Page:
Though Thomas Hardy's country novel, Far From the Madding Crowd, takes place before much of the shift toward industrialization and urbanization, Hardy included a few, subtle references to his displeasure with the changing Dorset landscape and his admiration for the laborers and their country.

"One could say about the barn, what could hardly be said of either the church or the castle, akin to it in age and style, that the purpose which had dictated its original erection was the same with that to which it was still applied. Unlike and superior to either of those two, typical remnants o Medievalism, the old barn embodied practices which had suffered no mutilation at the hands of time" (chapter 22).

Hardy clearly admires this unchanging agrarian way of life; this barn is practical, durable, and necessary to human life--just as agriculture was to England.

Indeed, Hardy seems to equate the city with a lack of tradition, a lack of historical importance. "In comparison with the cities, Weatherbury was immutable. The citizen's THEN is the rustic's NOW. In London, twenty or thirty years ago are old times . . . in Weatherbury, three or four score years were included in the mere present, and nothing less than a century set a mark on its face or tone" (chapter 8). People like Gabriel Oak, the shepherd and Bathsheba Everdene continue the rich history of the countryside. They struggle to protect the land and the people who work the land; they alone revitalize Weatherbury and restore peace after the chaos of Fanny's death and Troy's death and Boldwood's trial. There is something simple and timeless about the agrarian way of life that makes it unique and worth protecting--this is clearly Hardy's opinion, perhaps most notably expressed by the following excerpt from Far From the Madding Crowd: "God was palpably present in the country, and the devil had gone with the world to town" (chapter 8).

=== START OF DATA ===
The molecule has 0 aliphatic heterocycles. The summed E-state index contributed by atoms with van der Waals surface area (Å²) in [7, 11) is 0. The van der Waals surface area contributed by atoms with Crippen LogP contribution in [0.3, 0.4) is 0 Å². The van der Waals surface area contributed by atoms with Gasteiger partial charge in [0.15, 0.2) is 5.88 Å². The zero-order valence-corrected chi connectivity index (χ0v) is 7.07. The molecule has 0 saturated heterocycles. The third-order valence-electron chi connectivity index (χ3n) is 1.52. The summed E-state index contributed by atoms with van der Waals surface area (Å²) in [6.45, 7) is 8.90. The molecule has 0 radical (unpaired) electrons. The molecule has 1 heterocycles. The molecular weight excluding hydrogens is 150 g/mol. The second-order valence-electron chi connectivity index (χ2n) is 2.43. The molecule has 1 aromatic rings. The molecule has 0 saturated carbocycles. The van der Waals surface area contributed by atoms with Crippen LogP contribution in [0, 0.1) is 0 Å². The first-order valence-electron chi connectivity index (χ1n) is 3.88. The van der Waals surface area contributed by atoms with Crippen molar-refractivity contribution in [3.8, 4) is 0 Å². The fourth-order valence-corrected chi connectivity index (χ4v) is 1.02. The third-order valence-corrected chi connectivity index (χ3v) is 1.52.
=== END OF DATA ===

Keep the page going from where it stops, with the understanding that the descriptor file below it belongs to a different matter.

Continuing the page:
Bibliography

Works Cited

Hardy, Thomas. Far From the Madding Crowd. Ed. Robert C. Schweik. New York: W.W. Norton and Company, 1986.

Mingay, G.E. Rural Life in Victorian England. London: Lund Humphries Publishers Ltd., 1976.

---, ed. The Victorian Countryside. 2 vols. London: Routledge and Kegan Paul, 1981.

Payne, Christiana. Toil and Plenty: Images of the Agricultural Landscape in England, 1780-1890. New Haven: Yale University Press, 1993.

Thompson, F.M.L., ed. The Cambridge Social History of Britain 1750-1950. Vol. 1. Cambridge: Cambridge University Press, 1990. 2 vols.

Williams, Merryn. Thomas Hardy and Rural England. New York: Columbia University Press, 1972.